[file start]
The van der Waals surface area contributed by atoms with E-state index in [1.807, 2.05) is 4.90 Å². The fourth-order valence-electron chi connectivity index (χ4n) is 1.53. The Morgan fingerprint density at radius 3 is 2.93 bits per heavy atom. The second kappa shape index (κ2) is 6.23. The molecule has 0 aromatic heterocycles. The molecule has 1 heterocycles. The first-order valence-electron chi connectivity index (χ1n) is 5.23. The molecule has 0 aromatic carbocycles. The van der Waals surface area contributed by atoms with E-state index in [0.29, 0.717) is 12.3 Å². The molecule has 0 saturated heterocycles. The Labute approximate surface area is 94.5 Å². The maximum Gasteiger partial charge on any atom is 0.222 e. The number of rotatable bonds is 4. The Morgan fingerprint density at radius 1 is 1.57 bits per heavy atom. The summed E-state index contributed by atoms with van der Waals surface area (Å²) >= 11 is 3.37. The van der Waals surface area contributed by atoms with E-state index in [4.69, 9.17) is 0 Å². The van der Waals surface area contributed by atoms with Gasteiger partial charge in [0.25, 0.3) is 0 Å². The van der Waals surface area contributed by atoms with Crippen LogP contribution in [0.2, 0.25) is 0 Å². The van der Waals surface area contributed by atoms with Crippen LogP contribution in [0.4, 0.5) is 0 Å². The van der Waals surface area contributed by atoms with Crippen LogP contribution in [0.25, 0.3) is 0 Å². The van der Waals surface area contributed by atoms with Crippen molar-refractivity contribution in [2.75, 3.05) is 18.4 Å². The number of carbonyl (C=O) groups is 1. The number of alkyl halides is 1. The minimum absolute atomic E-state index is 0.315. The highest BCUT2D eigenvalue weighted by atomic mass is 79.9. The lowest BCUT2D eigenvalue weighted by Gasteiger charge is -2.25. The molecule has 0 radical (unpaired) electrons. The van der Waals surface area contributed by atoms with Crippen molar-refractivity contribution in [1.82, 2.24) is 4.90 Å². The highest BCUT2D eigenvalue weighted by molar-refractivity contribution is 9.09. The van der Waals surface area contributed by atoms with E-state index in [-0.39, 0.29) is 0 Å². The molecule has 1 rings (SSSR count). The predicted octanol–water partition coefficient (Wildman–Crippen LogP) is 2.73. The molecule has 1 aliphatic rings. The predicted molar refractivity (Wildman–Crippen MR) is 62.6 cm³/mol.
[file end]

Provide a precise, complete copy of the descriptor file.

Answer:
The van der Waals surface area contributed by atoms with E-state index in [1.807, 2.05) is 4.90 Å². The fourth-order valence-electron chi connectivity index (χ4n) is 1.53. The Morgan fingerprint density at radius 3 is 2.93 bits per heavy atom. The second kappa shape index (κ2) is 6.23. The molecule has 0 aromatic heterocycles. The molecule has 1 heterocycles. The first-order valence-electron chi connectivity index (χ1n) is 5.23. The molecule has 0 aromatic carbocycles. The van der Waals surface area contributed by atoms with E-state index in [0.29, 0.717) is 12.3 Å². The molecule has 0 saturated heterocycles. The Labute approximate surface area is 94.5 Å². The maximum Gasteiger partial charge on any atom is 0.222 e. The number of rotatable bonds is 4. The Morgan fingerprint density at radius 1 is 1.57 bits per heavy atom. The summed E-state index contributed by atoms with van der Waals surface area (Å²) >= 11 is 3.37. The van der Waals surface area contributed by atoms with E-state index in [4.69, 9.17) is 0 Å². The van der Waals surface area contributed by atoms with Gasteiger partial charge in [0.25, 0.3) is 0 Å². The van der Waals surface area contributed by atoms with Crippen LogP contribution in [0.2, 0.25) is 0 Å². The van der Waals surface area contributed by atoms with Crippen LogP contribution in [0.4, 0.5) is 0 Å². The van der Waals surface area contributed by atoms with Crippen LogP contribution in [0.25, 0.3) is 0 Å². The van der Waals surface area contributed by atoms with Crippen molar-refractivity contribution in [2.75, 3.05) is 18.4 Å². The number of carbonyl (C=O) groups is 1. The number of alkyl halides is 1. The minimum absolute atomic E-state index is 0.315. The highest BCUT2D eigenvalue weighted by atomic mass is 79.9. The lowest BCUT2D eigenvalue weighted by Gasteiger charge is -2.25. The molecule has 0 radical (unpaired) electrons. The van der Waals surface area contributed by atoms with Crippen molar-refractivity contribution in [1.82, 2.24) is 4.90 Å². The highest BCUT2D eigenvalue weighted by molar-refractivity contribution is 9.09. The van der Waals surface area contributed by atoms with E-state index in [-0.39, 0.29) is 0 Å². The molecule has 1 rings (SSSR count). The predicted octanol–water partition coefficient (Wildman–Crippen LogP) is 2.73. The molecule has 1 aliphatic rings. The predicted molar refractivity (Wildman–Crippen MR) is 62.6 cm³/mol.